Veganuary is a growing, worldwide phenomenon in which hundreds of thousands of people try dropping animal products from their diet for the month of January.
This year, people from over 200 countries are taking part, with over 800 new vegan products and menus being launched. There are a wide of range of reasons for this. But what are the health and healing benefits of going vegan?
For humans, eliminating meat products from your diet and replacing them with balanced plant-based alternatives brings a number of immediate health benefits.
How does it work?
A balanced whole-foods vegan diet has more beneficial nutrients than the average omnivore’s diet, with studies reporting more fiber, antioxidants, potassium, magnesium, folate and Vitamins A, C and E.
Although it’s certainly possible to be a fat vegan, numerous studies have shown weight loss benefits and the slowing or reversing of Type 2 diabetes in people who go vegan.
Vegans tend to have lower body mass indexes than non-vegans, better blood sugar numbers and improved kidney function.
Several randomised controlled studies have found that vegan diets are more effective for weight loss in obese people than omnivorous weight loss diets.
In terms of cancer, dropping meat from your diet reduces your risk of colorectal cancer by as much as 18%, and gives you a 15% lower risk of developing or dying from any cancer.
Some research suggests that soy products also offer some protection against breast cancer.
Eat for a healthy heart
In terms of one of Australia’s big killers, heart disease, studies suggest going vegan brings a seriously lower risk (around 42%), with blood pressure down a massive 75%.
The interlinked risks of high blood pressure, high cholesterol and high blood sugar are all improved by going vegan, with the consumption of additional whole grains and nuts adding to the positive benefits of removing meat.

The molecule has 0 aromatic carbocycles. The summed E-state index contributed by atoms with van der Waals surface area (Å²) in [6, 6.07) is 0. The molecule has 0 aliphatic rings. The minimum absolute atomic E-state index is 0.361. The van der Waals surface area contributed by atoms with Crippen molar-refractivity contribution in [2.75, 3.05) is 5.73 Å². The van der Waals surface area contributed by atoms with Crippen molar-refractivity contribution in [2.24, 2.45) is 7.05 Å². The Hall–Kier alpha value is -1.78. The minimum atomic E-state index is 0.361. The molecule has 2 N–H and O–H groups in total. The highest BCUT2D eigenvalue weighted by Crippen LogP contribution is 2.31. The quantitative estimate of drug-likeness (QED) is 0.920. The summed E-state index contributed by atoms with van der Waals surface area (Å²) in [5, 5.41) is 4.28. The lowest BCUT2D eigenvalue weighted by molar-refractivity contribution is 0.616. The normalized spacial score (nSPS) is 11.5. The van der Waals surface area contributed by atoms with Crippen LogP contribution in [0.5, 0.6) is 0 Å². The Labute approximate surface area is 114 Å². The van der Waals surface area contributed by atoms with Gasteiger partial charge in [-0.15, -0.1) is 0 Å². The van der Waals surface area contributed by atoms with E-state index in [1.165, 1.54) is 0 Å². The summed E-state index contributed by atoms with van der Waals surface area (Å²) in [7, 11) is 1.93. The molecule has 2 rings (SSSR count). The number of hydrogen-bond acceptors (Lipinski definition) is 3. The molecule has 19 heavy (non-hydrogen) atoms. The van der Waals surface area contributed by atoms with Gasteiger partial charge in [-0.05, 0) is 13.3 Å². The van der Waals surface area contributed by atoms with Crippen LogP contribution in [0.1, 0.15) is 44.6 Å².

There are also studies that show statistically significant reduction of arthritis pain (including rheumatoid arthritis) from going vegan.
While it’s easy to get enough protein on a vegan diet (many of the widely quoted studies from the 1950s were done on rats, which have higher protein needs than humans), you do need to think about your iron intake (particularly women, remember to combine iron-rich foods with Vitamin C to make it more bio-available), get enough calcium (soy, brazil nuts, tahini etc) and avoid too many processed foods (one of the tempting risks of veganism going mainstream, if you shop in supermarkets).
If you want to try going vegan beyond January, remember to supplement Vitamin B12 with easily-found spray, tablets (or vegan foods fortified with B12) before this vitamin eliminates naturally from your system and leaves you at higher risk of stroke. As humans, we don’t need much B12, but we do need it (many omnivores are also B12 deficient).